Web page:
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Grant of $4.1 million to allow research into different options.

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(Collegian file photo)

(Collegian file photo)

David Reckhow, a professor of civil and environmental engineering at the University of Massachusetts, and fellow colleagues in the department received a $4.1 million grant to research and create innovative and more effective alternatives for small water system treatment.

“We are going to be working on drinking water technologies that are aimed at helping small drinking water systems across the country with trace contaminants like pharmaceuticals, removing nitrogen, controlling organic matter and controlling pathogens,” Reckhow said.

Reckhow and his colleagues’ work will focus on small water systems, which are defined as water systems that serve less than 10,000 people. About 94 percent of American public water systems serve less than 3,300 people.

Small water systems are more likely to have problems, including lack of financial resources to keep up to date with current EPA standards, numerous pollutants in the water or lack of staff needed to keep the system up to date.

In order to alleviate this, Reckhow and his colleagues plan to create a Water Innovation Network for Small Sustainable Systems on the UMass campus. This center will be used to test different water systems and technologies, so it can eventually be applied to water systems nationwide.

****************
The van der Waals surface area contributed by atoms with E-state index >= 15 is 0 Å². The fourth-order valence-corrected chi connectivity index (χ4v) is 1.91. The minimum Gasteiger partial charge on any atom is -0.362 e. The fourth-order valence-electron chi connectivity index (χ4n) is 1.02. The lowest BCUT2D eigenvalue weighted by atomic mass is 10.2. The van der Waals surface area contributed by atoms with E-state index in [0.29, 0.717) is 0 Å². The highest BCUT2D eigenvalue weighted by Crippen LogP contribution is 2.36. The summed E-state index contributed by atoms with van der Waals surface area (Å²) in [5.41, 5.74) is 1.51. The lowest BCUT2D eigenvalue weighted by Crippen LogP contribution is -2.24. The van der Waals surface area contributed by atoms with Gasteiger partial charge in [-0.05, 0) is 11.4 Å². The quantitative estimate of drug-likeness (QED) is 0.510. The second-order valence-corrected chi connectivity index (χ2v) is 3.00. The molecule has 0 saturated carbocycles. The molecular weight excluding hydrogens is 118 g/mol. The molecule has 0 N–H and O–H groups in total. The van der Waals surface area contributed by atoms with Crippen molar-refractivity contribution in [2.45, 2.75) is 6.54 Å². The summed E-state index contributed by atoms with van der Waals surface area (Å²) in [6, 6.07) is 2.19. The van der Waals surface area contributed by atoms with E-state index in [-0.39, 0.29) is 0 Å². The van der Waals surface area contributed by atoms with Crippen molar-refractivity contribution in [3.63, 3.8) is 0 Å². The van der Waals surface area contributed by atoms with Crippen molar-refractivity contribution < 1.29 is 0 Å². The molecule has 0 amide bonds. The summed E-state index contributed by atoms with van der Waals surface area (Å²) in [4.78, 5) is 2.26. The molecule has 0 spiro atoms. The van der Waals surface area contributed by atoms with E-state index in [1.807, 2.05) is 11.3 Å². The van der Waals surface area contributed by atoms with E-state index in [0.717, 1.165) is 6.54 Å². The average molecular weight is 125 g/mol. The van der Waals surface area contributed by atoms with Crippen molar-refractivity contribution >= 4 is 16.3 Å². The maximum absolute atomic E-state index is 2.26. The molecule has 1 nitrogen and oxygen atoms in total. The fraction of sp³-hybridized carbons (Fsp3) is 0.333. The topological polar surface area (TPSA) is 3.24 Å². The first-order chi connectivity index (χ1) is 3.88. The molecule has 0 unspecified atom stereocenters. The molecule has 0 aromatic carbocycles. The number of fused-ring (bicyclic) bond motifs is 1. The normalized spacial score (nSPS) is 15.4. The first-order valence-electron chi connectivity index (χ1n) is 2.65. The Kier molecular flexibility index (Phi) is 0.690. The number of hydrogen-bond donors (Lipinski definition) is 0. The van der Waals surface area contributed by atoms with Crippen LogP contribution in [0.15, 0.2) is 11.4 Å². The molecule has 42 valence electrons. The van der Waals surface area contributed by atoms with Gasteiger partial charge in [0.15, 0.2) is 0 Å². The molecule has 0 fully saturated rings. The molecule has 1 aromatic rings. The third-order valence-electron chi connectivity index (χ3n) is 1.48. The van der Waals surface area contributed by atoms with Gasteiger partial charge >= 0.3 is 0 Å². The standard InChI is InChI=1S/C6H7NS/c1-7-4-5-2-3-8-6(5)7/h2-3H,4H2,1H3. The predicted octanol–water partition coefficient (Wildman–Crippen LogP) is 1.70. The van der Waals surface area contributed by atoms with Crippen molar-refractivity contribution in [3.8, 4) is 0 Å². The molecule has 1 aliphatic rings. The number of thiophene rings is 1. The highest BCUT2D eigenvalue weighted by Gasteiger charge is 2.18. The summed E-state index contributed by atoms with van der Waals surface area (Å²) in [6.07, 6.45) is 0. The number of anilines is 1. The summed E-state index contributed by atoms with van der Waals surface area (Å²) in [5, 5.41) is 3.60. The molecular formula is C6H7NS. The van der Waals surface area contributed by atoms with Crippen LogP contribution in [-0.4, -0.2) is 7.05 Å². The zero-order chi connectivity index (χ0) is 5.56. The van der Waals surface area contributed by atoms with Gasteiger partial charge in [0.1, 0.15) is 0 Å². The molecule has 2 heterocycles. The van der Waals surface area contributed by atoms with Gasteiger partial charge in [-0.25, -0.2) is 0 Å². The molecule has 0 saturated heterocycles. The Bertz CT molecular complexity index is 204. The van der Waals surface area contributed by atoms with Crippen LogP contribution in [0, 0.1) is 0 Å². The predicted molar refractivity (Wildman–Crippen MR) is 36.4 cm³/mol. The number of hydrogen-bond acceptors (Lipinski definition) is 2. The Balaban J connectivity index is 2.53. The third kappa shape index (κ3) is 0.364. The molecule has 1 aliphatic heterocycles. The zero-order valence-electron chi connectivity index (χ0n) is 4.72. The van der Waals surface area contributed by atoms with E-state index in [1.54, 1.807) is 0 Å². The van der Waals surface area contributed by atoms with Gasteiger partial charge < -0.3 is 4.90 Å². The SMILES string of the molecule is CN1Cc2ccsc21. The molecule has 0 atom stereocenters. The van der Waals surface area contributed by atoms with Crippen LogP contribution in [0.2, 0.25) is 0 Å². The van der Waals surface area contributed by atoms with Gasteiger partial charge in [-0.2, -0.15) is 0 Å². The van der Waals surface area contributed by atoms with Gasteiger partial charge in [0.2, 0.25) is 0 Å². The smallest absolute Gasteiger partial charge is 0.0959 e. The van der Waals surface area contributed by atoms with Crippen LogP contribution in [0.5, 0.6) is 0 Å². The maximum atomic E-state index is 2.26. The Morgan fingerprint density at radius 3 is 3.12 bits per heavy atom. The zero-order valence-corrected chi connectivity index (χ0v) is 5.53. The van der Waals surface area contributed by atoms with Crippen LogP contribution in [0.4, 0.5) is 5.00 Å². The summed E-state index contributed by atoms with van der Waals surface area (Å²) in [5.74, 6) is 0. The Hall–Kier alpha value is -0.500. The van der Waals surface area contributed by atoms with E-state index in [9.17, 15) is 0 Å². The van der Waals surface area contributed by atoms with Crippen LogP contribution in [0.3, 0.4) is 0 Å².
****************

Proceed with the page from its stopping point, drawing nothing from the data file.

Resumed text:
Not only did Reckhow and his team work with professors at the University, but they are also working with officials from neighboring towns and researchers from schools such as University of Texas Austin and the University of Florida. One idea currently under research is the use of ferrate as an alternative to chlorine for water disinfection.

Officials from the Environmental Protection Agency (EPA) chose UMass as one of the two locations in the nation to work on creating a more effective water system. The University of Colorado Boulder also received a grant to build a center of its own.

The grant was presented to UMass in a reception which included officials including Ramona Trovato, from the EPA’s Office of Research and Development in Washington, D.C.; Curt Spalding, the EPA’s New England administrator; Chancellor Kumble Subbaswamy, Maeve Bartlett, state secretary of the Massachusetts Executive Office of Energy and Environmental Affairs; Henry Thomas III, chairman of the UMass Board of Trustees and Gov. Deval Patrick.

Patrick also announced a state grant for $1.5 million for the Commonwealth, saying, “is going to make a difference for our generation,” because water technology sector projecting to go up 11 percent in the next five years.

Christina Yacono can be reached at [email protected]

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